My wife and I have been on the route sonce June 13. Arrived in Sarria today (super hot weather and many pilgrims). Everyone answering your question will have an opinion, so here's mine: Take the bus from Los Arcos to Logrono. It's easy to find and saves you a stage. Walking in and out of Leon is a slog. I'd accelerate through Leon to Hospital de Orbigo. Leon is beautiful, but if you stay in Burgos, you'll get your "city fix" and needn't do both if pressed. The section from Rabanal into Molinaseca is really tough on the legs, with a good 3 hour descent on either rock or roadway as well, and the adjoining walk from Molinasecca into Ponferrada is totally urban. So right there, you could shave 4 -5 days off your trip with little regret. Lastly, if you are really tight for time, there is no shame in starting from a town other than St. Jean. Pamplona is an excellent start point and saves you another 3-4 days. I would NOT skip the meseta! So peaceful and full of quinessential Spanish villages and churches. Have a great Camino...we are!!
Thank you! I want to cross the Pyrenees so I will start in SJPDP, I definitely want to walk the meseta,quick visit Burgosand walk from Sarria to Santiago. My focus is the walk, and with such little time I don't expect to do a lot of sightseeing. I leave for Spain next week. Buen Camino!
 

wanderingsilvia

New Member
Time of past OR future Camino
Frances
A couple of questions before I offer my advice.
1) How many km can you realistically walk day after day? Have you trained for ascents and descents?
2) What time of year are you planning to go?
3) Does the 25 days include your travel time to get to/from the Camino? Where are you coming from?
I am leaving next week and my start point is SJPDP. Twenty five days will be my walking time. I am not in great shape ( long story) therefore I am planning to carry the bare minimum which I have tested on a few walks and it is not too hard on my body. I want to walk the meseta and the last stretch to Santiago
 

Grousedoctor

Active Member
Time of past OR future Camino
2021
How exciting! I like your plan of starting in SJPP. Both times that I have crossed the Pyrenees were extra special! Navarra and Rioja provinces are favorites of mine. I, too, found the Meseta a great part of the walk and a part of the Camino that I would not have wanted to miss. So, with only 25 days, you’ll have to do some picking and choosing, but there are no “bad” days on the CF. Different stages simply offer different challenges. I understand walking the last 100 kms into Santiago, but I don’t think you’ll find it the most satisfying part of your Camino after having been on earlier sections. Nonetheless, after that much time walking, your arrival in Santiago will be very special and you will certainly understand the meaning of the pilgrimage. Starts in a week! Wow! Buen Camino!
 

Marbe2

Active member
Time of past OR future Camino
2015-2019 walked all or more than half of CF 7 times... CP recently cancelled by Covid 19!
Hello, I don't have enough time to walk the entire Camino Frances. Which paved sections could be avoided to save time? Thanks.
I dislike the pavement and cement but sometimes the pavement is easier than the path! Occasionally one experiences downhills, where paths are full of rocks and very steep, making the walk slow and slippery.

Pavement areas
How exciting! I like your plan of starting in SJPP. Both times that I have crossed the Pyrenees were extra special! Navarra and Rioja provinces are favorites of mine. I, too, found the Meseta a great part of the walk and a part of the Camino that I would not have wanted to miss. So, with only 25 days, you’ll have to do some picking and choosing, but there are no “bad” days on the CF. Different stages simply offer different challenges. I understand walking the last 100 kms into Santiago, but I don’t think you’ll find it the most satisfying part of your Camino after having been on earlier sections. Nonetheless, after that much time walking, your arrival in Santiago will be very special and you will certainly understand the meaning of the pilgrimage. Starts in a week! Wow! Buen Camino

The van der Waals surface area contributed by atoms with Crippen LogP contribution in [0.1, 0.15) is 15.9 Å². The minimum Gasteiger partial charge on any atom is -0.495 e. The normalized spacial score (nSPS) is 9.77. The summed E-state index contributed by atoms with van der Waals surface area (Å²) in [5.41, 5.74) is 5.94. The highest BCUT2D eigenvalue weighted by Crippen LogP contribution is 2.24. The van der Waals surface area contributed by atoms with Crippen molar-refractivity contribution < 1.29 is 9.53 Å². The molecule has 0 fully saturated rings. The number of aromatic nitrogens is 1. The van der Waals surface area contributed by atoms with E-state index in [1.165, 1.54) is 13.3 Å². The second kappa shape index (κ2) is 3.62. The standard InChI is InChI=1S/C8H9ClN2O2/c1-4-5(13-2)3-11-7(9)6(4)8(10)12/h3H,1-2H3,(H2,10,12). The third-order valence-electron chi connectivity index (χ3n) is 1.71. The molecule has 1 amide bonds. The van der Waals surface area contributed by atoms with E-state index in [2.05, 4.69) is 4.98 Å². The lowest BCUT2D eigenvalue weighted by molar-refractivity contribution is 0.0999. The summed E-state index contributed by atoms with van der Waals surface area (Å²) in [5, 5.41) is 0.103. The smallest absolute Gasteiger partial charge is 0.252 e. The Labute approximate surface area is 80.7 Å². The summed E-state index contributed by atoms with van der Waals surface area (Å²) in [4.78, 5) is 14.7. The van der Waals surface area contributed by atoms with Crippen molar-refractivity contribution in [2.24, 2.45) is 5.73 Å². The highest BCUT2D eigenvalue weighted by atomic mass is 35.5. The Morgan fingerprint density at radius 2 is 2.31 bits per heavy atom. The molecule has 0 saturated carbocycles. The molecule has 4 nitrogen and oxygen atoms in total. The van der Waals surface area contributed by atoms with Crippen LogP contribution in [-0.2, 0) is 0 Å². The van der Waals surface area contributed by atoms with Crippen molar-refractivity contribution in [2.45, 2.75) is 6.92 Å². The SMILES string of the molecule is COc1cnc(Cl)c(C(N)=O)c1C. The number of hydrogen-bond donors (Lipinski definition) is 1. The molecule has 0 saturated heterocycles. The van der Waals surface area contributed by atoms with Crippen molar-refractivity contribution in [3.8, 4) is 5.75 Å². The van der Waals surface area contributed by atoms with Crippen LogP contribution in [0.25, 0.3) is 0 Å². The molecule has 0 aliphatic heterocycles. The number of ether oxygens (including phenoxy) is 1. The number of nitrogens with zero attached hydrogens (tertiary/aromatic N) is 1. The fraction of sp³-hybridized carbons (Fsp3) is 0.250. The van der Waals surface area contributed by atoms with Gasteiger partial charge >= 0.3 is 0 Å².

I am leaving next week and my start point is SJPDP. Twenty five days will be my walking time. I am not in great shape ( long story) therefore I am planning to carry the bare minimum which I have tested on a few walks and it is not too hard on my body. I want to walk the meseta and the last stretch to Santiago
The walk up and down to Roncevalles is mostly on a paved road! And do monitor the weather! Currently expecting another heatwave. Of course weather can change quickly In the mountains.
 
Time of past OR future Camino
Frances/SJPP '15,'16,'18,'19,('20)
Way of St. Francis, Italy 2017
Portuguese/Finisterre 2018, 2019
I am leaving next week and my start point is SJPDP. Twenty five days will be my walking time. I am not in great shape ( long story) therefore I am planning to carry the bare minimum which I have tested on a few walks and it is not too hard on my body. I want to walk the meseta and the last stretch to Santiago
I usually don't recommend that pilgrims skip around, as you won't make the friendships that are important to MY Camino, but given your desires and physical fitness below are some of my suggestions.
1) Given your physical fitness, I would definitely not go to Roncesvalles in one day. In fact, I personally rarely recommend to do it in one day. Stay at Orisson or Borda. You will need a reservation!
2) Given your short time frame, you might be tempted to push yourself too hard in the beginning. This could put your entire Camino at risk due to injury. Keep your distances short to moderate the first week and build your strength.
3) You may want to consider using the bag service. I know you have packed light and it feels good now. Someone it always feels much heavier day after day. I would take a foldable duffle to send things ahead if desired and carry your backpack. Not carrying this weight will allow you to cover more distance.
4) Keep in mind that it could be very hot and this will impact your ability to cover as much ground. The summer is one of the few times I take a headlamp so that I can start very early and be done by the time it gets too hot. The mornings are still nice in Spain.
5) These are some sections I would consider skipping. I feel that they have good transportation options there is a lot of road walking most often in suburbs or industrial sections.